When a prominent educational figure remarked that, “a lot of people who have been hired as teachers are basically not competent,” it was a rare candid statement about teacher quality. The comment arguably overstates the problem and — in fairness — he was also quick to point out that with several million teachers there would of course be some lousy ones, just as there would be in any field. Still, it was a jarring thing to say.
Education policy debates are often like an argument between a couple in a bad relationship — about everything except the actual problems. Our leaders seem congenitally unable to lead a difficult but honest conversation about our nation’s teaching force that acknowledges that several things are all true at once — we have a teacher quality problem and a management problem, teachers are not to blame for all that ails our schools, we can’t fire our way to better schools, but removing some percentage of low-performers would be quite good for students. Instead we have a shallow debate dancing around the thing that matters most in schools: instructional quality.
(MORE: What Makes a School Great)
To be clear, as a nation we are blessed with many incredibly hardworking, talented, and dedicated teachers. They’re worth much more than they’re paid and it’s been dispiriting to watch them get blamed for issues beyond their control, for instance, bad policy choices that have led to soaring pension costs in some states.
But let’s also be clear: there are more than a few teachers who shouldn’t be teaching. Just ask their peers. In survey after survey, teachers themselves say that not all of their colleagues should be teaching and that some have tenure who shouldn’t. The data bear this out, too. It’s clear that some teachers are substantially more effective than others. They should be celebrated and learned from. But a small subset of them are startlingly bad, and they should be doing something else for a living.
Yet until recently there was little formal effort to recognize this. A landmark 2009 report by The New Teacher Project found that almost all — 99% — of teachers were given satisfactory evaluations even in the lowest performing schools.
Unfortunately, to raise these issues is to invite the charge of “teacher bashing.” This summer, education activist Diane Ravitch blogged on the New York Times’ website that, “Although politicians and corporate leaders claim they want to reform education, it is impossible to see how the campaign against teachers will advance that goal.” American Federation of Teachers President Randi Weingarten told her members this summer that “so-called reformers” are trying to “blame teachers for everything.”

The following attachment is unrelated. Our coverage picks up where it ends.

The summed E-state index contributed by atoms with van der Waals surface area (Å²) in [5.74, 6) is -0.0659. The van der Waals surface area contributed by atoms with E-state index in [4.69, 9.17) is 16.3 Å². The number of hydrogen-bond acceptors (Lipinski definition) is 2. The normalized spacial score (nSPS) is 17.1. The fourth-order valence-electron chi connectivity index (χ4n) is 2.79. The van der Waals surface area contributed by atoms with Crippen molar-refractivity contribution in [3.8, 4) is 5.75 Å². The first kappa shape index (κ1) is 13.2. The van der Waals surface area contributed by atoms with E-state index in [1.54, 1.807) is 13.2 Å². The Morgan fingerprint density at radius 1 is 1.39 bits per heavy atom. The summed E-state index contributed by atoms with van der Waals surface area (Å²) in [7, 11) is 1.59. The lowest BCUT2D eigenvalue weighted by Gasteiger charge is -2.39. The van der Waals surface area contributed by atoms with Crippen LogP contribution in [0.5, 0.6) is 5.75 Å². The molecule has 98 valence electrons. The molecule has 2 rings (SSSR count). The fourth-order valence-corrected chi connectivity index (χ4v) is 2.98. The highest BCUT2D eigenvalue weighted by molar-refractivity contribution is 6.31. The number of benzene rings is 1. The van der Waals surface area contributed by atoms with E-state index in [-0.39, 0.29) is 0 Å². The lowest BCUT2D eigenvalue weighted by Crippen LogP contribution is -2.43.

Weingarten, Ravitch, and many others echoing these claims surely know that this is hyperbole and that there is not an organized effort to denigrate teachers or a campaign against them. But these charges are not leveled to help teachers. Rather, they’re made to squelch debate. It’s basically intellectual McCarthyism intended to dissuade people from raising the hard questions.
It works. Who wants to be seen being as against teachers? I’ve sat through plenty of meetings where people decide against raising the hard issues because they don’t want to be at the receiving end of a diatribe. As Checker Finn, a longtime education analyst tartly notes, people like to be on the front page being lauded, not the editorial page being lambasted.
On the flip side, among too many conservatives, anything less that complete contempt for the teachers unions is seen as a sure sign of softness on reform. Yet the unions are not monolithic. Their positions on the issues vary and their local affiliates around the country differ in how much they’re willing to do to solve today’s problems.
Teachers themselves have the most to gain from an honest appraisal about their profession. Over the long run, better pay, improved working conditions, better training and professional development, and greater respect is politically conditional on creating a professional culture more in line with other fields. Neither the public nor the political class will go for it otherwise. A focus on instructional quality would also help defuse the bubble of enthusiasm among those who now see technology as a cure-all. What’s more, removing a small percentage of chronically low-performers would not only change perceptions, it would change educational performance.
When Stanford University economist Eric Hanushek looked at teacher performance he found that removing even the lowest five percent of performers could boost overall student achievement substantially. There are two key takeaways from this research. First, the lowest-performing teachers have a negative effect on student performance that is disproportionate to their numbers. Second, in practice this amounts to just one or two teachers per school on average. Most workplaces have similar problems.
How do we figure out which teachers should go? For all their problems, even today’s fledgling efforts at teacher evaluations and using value-added methods to isolate how much students learned over the course of the year can identify the lowest-performers. Removing such teachers would not come close to solving all that ails our schools but would still benefit students nonetheless. Our failure to act more seriously is a failure of politics and leadership. And the politics won’t change until we can at least talk about teacher effectiveness and the broader problems of educational management in an intellectually honest way.
The leader who made the comment at the top of this column? Legendary teachers union leader Al Shanker, the former head of the American Federation of Teachers. It was actually almost three decades ago. Maybe it’s because the stakes are higher today, but we’re arguably getting worse rather than better at talking frankly about teachers.